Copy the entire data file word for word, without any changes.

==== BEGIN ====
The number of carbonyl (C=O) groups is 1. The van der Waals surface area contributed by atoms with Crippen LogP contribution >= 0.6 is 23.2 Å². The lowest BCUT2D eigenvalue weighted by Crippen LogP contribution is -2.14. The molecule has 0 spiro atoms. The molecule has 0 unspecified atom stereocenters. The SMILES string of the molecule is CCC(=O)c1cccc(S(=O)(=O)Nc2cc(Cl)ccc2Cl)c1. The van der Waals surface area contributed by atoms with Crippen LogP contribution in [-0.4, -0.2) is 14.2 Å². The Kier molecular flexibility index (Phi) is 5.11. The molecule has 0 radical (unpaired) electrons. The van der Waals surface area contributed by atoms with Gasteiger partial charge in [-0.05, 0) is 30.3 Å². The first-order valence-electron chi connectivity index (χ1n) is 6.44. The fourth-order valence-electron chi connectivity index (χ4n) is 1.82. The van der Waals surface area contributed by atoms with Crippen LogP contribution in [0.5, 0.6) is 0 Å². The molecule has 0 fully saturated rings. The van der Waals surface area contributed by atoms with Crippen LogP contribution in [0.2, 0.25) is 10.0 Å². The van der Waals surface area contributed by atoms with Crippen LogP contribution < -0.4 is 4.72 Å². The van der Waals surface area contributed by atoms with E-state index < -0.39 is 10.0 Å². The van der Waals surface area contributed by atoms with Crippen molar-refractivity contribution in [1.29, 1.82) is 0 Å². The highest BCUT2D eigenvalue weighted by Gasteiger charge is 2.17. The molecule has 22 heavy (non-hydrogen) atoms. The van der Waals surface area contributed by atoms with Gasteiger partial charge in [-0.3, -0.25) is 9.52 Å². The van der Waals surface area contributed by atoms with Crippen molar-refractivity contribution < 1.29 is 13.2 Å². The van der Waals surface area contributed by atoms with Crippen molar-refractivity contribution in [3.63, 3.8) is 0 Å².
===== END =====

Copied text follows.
The number of carbonyl (C=O) groups is 1. The van der Waals surface area contributed by atoms with Crippen LogP contribution >= 0.6 is 23.2 Å². The lowest BCUT2D eigenvalue weighted by Crippen LogP contribution is -2.14. The molecule has 0 spiro atoms. The molecule has 0 unspecified atom stereocenters. The SMILES string of the molecule is CCC(=O)c1cccc(S(=O)(=O)Nc2cc(Cl)ccc2Cl)c1. The van der Waals surface area contributed by atoms with Crippen LogP contribution in [-0.4, -0.2) is 14.2 Å². The Kier molecular flexibility index (Phi) is 5.11. The molecule has 0 radical (unpaired) electrons. The van der Waals surface area contributed by atoms with Gasteiger partial charge in [-0.05, 0) is 30.3 Å². The first-order valence-electron chi connectivity index (χ1n) is 6.44. The fourth-order valence-electron chi connectivity index (χ4n) is 1.82. The van der Waals surface area contributed by atoms with Crippen LogP contribution in [0.5, 0.6) is 0 Å². The molecule has 0 fully saturated rings. The van der Waals surface area contributed by atoms with Crippen LogP contribution in [0.2, 0.25) is 10.0 Å². The van der Waals surface area contributed by atoms with Crippen LogP contribution < -0.4 is 4.72 Å². The van der Waals surface area contributed by atoms with E-state index < -0.39 is 10.0 Å². The van der Waals surface area contributed by atoms with Crippen molar-refractivity contribution in [1.29, 1.82) is 0 Å². The highest BCUT2D eigenvalue weighted by Gasteiger charge is 2.17. The molecule has 22 heavy (non-hydrogen) atoms. The van der Waals surface area contributed by atoms with Gasteiger partial charge in [-0.3, -0.25) is 9.52 Å². The van der Waals surface area contributed by atoms with Crippen molar-refractivity contribution < 1.29 is 13.2 Å². The van der Waals surface area contributed by atoms with Crippen molar-refractivity contribution in [3.63, 3.8) is 0 Å².